Grow your own salad leaves
Enjoy eating homegrown salad leaves this season.
Salad leaves are one of the quickest and easiest crops to grow, ideal for sowing in pots, window-boxes or growing bags. We help you get started. For more expert advice on growing your own vegetables visit GardenersWorld.com.
- If you're planning to grow your plants in containers or window boxes, all you really need is a watering can.
- You can treat yourself to a pair of gardening gloves, but they're not essential.
- If you want to incorporate your fruit, veg and herbs in a flower border, you'll need a fork and a rake to prepare the seedbed, plus a hoe to create seed drills and keep the area weed-free.
You will need:
- Flower pot
- Something to provide drainage - broken pieces of polystyrene pieces of polystyrene packaging, bottle corks or washed stones
- 1 bag of multi-purpose compost
- Seeds - Try herb specialist Jekka McVicar's 'Tuscan', 'Eastern' and 'Jekka's Choice Salad' herb mixes, or 'Saladsi' herb and salad mix from Thompson-Morgan, or 'Stir Fry', 'Braising Mix' and the 'Italian' and 'French salad mix' blends from Organic Catalogue .
- Watering can
- Pencil (optional)
When to plant...
In most areas, salad leaves can be sown and harvested from spring to autumn, and thrive in cooler condition; sow summer crops in the shade.
Have several pots at different stages for a constant supply, sowing the next crop when the seedlings in the previous pot begin to appear.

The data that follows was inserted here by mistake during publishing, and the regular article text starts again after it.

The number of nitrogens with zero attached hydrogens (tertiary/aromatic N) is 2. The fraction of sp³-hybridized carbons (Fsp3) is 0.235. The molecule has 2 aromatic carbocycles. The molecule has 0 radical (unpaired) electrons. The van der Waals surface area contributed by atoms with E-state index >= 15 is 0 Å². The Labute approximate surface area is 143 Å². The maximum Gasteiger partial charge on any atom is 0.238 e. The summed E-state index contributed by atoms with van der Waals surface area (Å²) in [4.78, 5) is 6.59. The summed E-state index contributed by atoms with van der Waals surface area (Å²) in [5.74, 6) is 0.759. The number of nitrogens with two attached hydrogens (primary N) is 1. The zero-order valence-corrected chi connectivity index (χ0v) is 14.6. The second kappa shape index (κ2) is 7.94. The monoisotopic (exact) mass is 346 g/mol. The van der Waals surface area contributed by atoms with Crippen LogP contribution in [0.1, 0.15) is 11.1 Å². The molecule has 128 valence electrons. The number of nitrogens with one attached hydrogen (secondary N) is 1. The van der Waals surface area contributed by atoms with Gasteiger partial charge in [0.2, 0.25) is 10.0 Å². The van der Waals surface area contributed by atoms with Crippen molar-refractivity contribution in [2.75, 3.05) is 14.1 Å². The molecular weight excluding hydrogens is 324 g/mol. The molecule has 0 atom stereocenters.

Let's get going!
1. Cover drainage holes in the bottom of a large pot with a 5cm (2in) layer of broken up polystyrene, bottle corks, or washed stones from the garden. Fill with multi-purpose compost to about 2.5cm (1in) below the pot's rim. Level, then gently firm the surface with the palm of your hand or a block of wood.
Draw lines about 2.5cm (1in) deep with your finger or the top of a pencil and sow the seed thinly. Put the container on a sunny patio, then water, using a fine 'rose' on the watering can. Watch out for slugs - remove them by hand or use traps.
3. Harvest with a pair of scissors when the leaves are 2.5cm-7.5cm (1in-3in) tall. Once they are the required height, cut them carefully, to avoid damaging the smaller seedlings below.
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For more inspiration check out our top 20 herb garden ideas for growing your own.